She and Grant alternate mornings to train, "Not that he always gets up, often he just turns over and I'll sit there going 'damn, I could have gone training or for a walk'." She saves masses of time and energy by getting rid of fluff. Fluff includes lunch, which is just a quick sandwich at her desk.
Lisa's advice if you ever have 'too much to do' is to look at your organisational skills. Come back to the really basic questions of, What do I really want? What makes me happy? Whether it's career or motherhood, "You can have it 'all' but it depends what 'all' is." Whether you are at training, work or with your kids, be there. Even lying on the couch relaxing, just relax.
Her greatest personal reward is "three beautiful children". Each work day she sets her alarm for 3.00pm, as once she got so involved with what she was doing, she forgot to pick up the kids. Never again! Her kids come before business meetings "it's the responsible thing to do" and the phone is off the hook during meals.
"I've just been to Romania with World Vision and visited orphanages and the AIDS hospitals, and when I came back it made me realise how much we take for granted, how lucky we are and how much we whinge about things that don't really matter." Where will Lisa be in five years? Same as now she hopes. She is very excited about an anticipated trip. "In a couple of years about 20 of us are going for three months to the Northern Territory with campervans, motorbikes and jetskis."
So much for being multi-millionaires, and having lots of people to do everything. Amazingly, Lisa does all her housekeeping except, she concedes, Grant's mum helps with the ironing and Lisa's mum buys the groceries. And the washing, simple, she does it at night when the kids are in bed.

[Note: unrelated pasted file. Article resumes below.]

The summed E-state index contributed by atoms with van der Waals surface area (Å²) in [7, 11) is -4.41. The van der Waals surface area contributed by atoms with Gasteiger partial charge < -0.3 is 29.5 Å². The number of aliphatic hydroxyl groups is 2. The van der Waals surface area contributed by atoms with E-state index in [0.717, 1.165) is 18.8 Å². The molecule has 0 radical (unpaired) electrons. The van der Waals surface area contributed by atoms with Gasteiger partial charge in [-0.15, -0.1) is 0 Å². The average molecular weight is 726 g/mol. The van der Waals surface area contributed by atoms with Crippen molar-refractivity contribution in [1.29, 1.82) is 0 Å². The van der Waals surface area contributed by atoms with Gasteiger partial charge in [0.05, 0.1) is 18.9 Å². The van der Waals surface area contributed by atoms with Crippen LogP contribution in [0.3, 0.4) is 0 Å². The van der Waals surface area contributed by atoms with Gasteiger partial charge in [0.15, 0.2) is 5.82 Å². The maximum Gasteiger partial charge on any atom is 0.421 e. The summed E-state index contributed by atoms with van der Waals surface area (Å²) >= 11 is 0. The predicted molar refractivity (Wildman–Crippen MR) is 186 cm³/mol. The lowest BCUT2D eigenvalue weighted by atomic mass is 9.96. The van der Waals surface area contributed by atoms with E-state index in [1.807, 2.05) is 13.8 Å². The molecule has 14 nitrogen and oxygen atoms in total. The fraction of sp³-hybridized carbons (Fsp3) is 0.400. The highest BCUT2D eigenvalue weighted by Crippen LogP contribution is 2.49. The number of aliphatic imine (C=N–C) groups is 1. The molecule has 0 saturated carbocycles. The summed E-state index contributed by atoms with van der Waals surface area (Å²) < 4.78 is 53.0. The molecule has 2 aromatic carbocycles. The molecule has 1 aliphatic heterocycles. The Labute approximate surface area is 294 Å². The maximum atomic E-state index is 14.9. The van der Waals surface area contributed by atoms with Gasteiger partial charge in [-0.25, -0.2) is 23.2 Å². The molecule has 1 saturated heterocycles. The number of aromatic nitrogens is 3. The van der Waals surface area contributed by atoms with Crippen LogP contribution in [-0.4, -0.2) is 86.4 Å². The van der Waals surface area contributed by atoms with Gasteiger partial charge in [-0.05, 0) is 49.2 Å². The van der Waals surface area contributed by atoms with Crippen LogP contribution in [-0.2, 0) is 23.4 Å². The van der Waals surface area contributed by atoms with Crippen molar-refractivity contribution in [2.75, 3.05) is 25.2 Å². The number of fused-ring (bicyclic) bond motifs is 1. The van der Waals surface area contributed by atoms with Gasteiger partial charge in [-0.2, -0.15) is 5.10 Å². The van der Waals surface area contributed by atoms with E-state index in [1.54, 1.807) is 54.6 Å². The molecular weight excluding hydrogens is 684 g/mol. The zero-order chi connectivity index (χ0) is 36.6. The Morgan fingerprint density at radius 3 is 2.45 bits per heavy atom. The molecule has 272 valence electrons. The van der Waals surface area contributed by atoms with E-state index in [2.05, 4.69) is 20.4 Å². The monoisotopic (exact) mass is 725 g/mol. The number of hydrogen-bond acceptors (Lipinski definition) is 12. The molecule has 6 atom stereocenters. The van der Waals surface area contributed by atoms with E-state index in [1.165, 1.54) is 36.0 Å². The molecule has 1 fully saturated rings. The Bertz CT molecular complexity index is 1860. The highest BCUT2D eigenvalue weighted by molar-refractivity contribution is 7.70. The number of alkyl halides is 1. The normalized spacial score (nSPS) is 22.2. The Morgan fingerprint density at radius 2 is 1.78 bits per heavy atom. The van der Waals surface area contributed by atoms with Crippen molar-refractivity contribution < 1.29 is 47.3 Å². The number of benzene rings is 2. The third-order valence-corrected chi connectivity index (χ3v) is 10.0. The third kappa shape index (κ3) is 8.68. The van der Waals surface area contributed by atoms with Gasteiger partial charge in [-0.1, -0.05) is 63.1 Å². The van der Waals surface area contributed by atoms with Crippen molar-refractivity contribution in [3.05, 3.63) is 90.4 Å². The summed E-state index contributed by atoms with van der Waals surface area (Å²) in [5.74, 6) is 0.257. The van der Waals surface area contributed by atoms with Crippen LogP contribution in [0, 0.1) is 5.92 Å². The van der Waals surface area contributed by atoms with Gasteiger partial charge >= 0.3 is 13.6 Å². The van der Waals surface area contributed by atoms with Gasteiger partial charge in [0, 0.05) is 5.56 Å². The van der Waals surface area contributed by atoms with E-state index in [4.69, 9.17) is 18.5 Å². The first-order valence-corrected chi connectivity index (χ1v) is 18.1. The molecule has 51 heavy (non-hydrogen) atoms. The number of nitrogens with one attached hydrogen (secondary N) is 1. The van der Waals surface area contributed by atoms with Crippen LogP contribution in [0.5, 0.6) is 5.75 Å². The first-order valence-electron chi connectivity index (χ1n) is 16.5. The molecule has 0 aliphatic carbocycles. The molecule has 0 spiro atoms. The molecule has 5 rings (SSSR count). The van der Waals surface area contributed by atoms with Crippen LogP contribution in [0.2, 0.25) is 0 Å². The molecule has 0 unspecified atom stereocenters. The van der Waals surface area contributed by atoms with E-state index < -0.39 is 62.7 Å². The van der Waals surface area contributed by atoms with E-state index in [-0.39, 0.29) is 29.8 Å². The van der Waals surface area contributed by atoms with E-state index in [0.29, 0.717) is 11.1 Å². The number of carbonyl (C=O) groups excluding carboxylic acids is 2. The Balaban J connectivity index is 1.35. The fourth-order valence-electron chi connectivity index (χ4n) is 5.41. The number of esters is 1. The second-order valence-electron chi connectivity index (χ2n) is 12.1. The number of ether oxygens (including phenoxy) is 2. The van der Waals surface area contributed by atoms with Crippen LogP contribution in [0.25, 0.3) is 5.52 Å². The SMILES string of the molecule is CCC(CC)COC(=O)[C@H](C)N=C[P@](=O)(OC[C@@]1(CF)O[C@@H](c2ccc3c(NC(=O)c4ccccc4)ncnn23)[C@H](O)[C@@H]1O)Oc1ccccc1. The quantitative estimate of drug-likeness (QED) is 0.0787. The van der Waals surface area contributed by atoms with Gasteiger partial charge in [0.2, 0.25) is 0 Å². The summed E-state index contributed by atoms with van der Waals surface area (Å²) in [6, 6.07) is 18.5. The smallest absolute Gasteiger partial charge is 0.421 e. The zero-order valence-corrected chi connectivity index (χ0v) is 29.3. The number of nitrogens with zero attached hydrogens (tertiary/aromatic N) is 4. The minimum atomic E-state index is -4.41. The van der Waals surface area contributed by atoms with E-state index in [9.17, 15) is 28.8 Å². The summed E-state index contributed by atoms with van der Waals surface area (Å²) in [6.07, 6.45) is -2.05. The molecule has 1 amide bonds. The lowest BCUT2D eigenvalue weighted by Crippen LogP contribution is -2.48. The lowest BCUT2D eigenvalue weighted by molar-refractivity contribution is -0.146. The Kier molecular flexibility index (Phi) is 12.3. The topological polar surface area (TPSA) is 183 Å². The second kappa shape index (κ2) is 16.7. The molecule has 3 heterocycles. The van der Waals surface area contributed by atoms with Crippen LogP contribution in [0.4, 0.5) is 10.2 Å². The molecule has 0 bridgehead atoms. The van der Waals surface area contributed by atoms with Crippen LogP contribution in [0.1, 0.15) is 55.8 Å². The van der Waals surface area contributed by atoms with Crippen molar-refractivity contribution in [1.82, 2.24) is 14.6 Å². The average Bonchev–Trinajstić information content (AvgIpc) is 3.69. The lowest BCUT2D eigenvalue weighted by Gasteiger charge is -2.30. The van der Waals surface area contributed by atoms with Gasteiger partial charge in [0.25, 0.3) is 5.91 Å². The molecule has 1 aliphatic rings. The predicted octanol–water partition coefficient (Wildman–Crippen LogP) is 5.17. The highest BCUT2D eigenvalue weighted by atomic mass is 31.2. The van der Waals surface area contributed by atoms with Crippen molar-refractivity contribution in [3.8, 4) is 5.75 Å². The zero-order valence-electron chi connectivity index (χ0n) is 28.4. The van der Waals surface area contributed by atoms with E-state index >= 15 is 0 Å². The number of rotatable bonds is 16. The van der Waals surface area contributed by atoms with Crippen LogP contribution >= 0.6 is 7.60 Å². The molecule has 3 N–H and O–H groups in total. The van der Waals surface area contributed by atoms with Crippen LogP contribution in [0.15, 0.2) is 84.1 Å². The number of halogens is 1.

Sure they've got seven staff but all their personal things they do themselves. No soft options. According to Lisa nothing can be used as an excuse. She relies on her own resources and juggles her time so that she can be there for her family. What is Lisa's maxim for success? "Depend on yourself to achieve whatever you want."
Lisa's seven secrets to successful self management
1. You are the most important person in the whole world.
2. Control your stress because only when you are stress-free can you make good decisions about where you want to go in life.
3. Goal setting. Know what you want, know where you want to go and how you are going to do it.
4. Exercise. No secret or simple way. You have to exercise at least 3 -5 times a week for 45 minutes, if not at least twice a week for 30 minutes. Something is better than nothing.
5. Food and nutrition. What you put in your mouth does make a difference. When you feel sluggish, lethargic or irritable, it's probably because you are eating foods that make you feel that way. So if you want to be full of energy, enthusiasm and confident put in the right foods. Like fuel in a car, put the good stuff in, you'll get the performance.
6. Balance in work and family. Know what you need to do to have that balance. Don't make excuses, just be organised. Review that balance when it doesn't work. People say to me "Gee, you're really set in your ways and I say no, I'm not, it changes every week." Planning, time management charts, personal organisational skills, lists, be organised.
7. Absolutely love what you do!